Dual Enrollment Program Report Spotlights Trend


An alternate educational path needing more support.

The path to college is not always a smooth or straight one for high school students. For some, their only real chance in getting to college is to bring it to them by permitting them to take college level classes while pursuing a high school diploma.

Published Report

This particular approach is appropriately called “dual enrollment” and is something SayCampusLife has been following for some time. A new report on the topic, Dual Enrollment: A Strategy for Educational Advancement of All Students, was written recently by Elisabeth Barnett at Teachers College Columbia University and Liesa Stamm at Rutgers-Camden Center for Children and Childhood Studies. That report reveals that all students can benefit from this option if offered to them.

Importantly, Barnett and Stamm say that these types of programs have shown evidence of increasing college attendance and success rates, but they are sometimes hindered by state policies that do not provide the support needed to leverage these programs.

State Support

“Education advocates and policy makers are rightly promoting dual enrollment as an effective approach to reaching multiple student achievement goals,” said Barnett. “What we found, though, is that there is a patchwork of policies that govern dual enrollment. In fact, some policies provide financial disincentives for high schools and colleges to provide dual enrollment opportunities. We need policies that promote greater access to these pathways into college for all students.”

When comparing how states approach dual education, the differences between them is a cause of concern and usually centers on eligibility requirements, quality control and funding:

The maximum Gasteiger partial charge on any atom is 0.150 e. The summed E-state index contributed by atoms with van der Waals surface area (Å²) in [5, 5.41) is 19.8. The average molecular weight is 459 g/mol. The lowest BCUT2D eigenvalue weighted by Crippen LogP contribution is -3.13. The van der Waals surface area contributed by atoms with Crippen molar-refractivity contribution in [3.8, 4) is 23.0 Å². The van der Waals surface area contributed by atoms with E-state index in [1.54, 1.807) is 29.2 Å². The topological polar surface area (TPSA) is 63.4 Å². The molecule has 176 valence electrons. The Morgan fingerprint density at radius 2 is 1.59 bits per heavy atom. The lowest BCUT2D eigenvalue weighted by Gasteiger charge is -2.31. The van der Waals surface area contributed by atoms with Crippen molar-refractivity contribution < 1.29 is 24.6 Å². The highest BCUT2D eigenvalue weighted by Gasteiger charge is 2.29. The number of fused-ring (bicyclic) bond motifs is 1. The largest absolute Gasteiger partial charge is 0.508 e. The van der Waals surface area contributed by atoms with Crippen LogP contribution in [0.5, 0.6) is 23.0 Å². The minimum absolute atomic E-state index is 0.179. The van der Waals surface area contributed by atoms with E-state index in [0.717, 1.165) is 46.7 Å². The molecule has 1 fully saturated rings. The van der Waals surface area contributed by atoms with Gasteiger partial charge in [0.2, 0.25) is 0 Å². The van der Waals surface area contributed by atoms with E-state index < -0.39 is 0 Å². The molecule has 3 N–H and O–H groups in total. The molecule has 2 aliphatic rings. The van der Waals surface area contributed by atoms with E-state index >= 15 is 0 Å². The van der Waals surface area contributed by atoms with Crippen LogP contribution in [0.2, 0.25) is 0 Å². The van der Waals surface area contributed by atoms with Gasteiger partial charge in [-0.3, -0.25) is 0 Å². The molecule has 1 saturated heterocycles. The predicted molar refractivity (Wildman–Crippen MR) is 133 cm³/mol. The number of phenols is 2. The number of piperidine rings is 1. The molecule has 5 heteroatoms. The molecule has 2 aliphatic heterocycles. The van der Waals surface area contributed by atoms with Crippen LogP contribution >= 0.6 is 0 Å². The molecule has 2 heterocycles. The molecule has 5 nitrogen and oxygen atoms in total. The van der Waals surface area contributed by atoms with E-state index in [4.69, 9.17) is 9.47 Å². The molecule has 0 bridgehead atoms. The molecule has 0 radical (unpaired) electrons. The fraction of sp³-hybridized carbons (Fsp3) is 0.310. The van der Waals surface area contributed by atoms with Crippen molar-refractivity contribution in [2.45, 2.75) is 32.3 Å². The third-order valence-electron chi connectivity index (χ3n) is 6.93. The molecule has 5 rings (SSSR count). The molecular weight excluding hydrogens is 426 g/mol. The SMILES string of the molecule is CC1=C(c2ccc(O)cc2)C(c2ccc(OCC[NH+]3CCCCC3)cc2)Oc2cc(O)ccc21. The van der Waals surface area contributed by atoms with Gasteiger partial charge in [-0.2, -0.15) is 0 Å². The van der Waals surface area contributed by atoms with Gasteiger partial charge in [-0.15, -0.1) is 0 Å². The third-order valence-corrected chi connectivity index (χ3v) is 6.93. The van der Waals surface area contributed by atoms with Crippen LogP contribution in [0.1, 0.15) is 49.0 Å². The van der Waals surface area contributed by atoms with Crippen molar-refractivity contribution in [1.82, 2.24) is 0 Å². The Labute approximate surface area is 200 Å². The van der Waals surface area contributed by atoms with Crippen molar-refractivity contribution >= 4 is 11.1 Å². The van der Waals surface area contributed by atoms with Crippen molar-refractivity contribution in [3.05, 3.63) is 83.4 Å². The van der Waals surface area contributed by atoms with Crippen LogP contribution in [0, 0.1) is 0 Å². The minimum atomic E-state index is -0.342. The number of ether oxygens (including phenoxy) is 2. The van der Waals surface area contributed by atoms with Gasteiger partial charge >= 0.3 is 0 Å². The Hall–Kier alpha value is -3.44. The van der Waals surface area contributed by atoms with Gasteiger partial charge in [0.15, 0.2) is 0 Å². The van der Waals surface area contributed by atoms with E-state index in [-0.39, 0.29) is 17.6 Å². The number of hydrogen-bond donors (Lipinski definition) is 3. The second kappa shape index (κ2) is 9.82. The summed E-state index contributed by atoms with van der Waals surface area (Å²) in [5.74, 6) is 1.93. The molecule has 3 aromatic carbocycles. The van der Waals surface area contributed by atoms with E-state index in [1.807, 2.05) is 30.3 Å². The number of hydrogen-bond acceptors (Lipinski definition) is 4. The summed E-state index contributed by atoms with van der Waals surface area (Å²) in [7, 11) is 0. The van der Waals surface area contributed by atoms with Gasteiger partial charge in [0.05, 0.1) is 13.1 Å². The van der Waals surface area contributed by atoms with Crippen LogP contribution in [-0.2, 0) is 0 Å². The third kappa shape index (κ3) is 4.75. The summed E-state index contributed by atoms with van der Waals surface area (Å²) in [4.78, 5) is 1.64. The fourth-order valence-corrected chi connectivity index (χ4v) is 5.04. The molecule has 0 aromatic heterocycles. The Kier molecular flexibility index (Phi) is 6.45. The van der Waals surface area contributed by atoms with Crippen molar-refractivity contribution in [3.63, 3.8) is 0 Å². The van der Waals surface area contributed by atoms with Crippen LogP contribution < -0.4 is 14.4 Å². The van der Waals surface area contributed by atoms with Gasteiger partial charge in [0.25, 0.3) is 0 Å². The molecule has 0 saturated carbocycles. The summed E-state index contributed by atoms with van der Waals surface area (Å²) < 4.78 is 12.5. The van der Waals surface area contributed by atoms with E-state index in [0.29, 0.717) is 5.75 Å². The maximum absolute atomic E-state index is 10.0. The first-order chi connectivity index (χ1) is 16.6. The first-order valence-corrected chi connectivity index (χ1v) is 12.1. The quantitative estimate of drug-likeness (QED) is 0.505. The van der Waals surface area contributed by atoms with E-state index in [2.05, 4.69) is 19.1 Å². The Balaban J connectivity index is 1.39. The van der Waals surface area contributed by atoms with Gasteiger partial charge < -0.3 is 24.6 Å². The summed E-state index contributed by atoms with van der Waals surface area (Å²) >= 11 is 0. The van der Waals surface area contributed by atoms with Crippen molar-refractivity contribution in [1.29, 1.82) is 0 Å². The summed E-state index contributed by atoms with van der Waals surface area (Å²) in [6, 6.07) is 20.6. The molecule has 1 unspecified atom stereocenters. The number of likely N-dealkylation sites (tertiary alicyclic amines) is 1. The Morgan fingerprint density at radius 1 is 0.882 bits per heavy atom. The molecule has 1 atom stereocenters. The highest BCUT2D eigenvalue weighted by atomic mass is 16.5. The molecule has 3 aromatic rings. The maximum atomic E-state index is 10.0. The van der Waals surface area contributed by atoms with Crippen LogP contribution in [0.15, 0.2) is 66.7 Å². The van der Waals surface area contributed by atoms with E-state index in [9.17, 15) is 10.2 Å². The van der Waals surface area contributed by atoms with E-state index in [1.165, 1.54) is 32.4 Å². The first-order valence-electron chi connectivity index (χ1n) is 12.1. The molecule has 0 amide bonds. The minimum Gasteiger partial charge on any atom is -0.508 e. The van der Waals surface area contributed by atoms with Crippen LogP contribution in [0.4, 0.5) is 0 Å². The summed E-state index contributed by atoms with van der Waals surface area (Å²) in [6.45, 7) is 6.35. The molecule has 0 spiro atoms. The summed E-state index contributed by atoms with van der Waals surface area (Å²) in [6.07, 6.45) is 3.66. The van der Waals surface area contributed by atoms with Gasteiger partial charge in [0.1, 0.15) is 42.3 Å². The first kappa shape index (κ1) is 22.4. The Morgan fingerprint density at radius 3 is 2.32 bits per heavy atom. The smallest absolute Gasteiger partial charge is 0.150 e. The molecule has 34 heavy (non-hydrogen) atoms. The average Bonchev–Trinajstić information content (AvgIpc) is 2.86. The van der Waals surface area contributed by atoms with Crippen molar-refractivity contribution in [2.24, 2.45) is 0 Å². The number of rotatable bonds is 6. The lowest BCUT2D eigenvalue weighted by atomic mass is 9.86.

Eligibility: Dual enrollment programs are often hindered by state-mandated minimum eligibility requirements that limit student access.

Quality: Only 29 states have provisions in their dual enrollment policies having to do with quality control.

Credit Transfer: Only 15 states require all public two- and four-year colleges to accept dual enrollment credits.

Funding: In some states, any interested student can participate for free; in others, students must pay tuition costs.

The report recognizes that students participating in dual enrollment programs gain the confidence and skills they need to succeed academically.

“Dual enrollment is a critical link to greater persistence and success in higher education yet there remain policies that actually make it harder, or in some cases nearly impossible for students to access such programs,” said Gordon Freedman, executive director of the Blackboard Institute.  “This should be a wake up call for educators and policymakers alike.”

You can find the full report online here: http://www.blackboardinstitute.com/pdf/Bbinstitute_DualEnrollment.pdf.

Adv. — Sallie Mae can help close the college tuition gap by offering students a financing option via their Smart Option Student Loan. Find out if this option is the right one for you!


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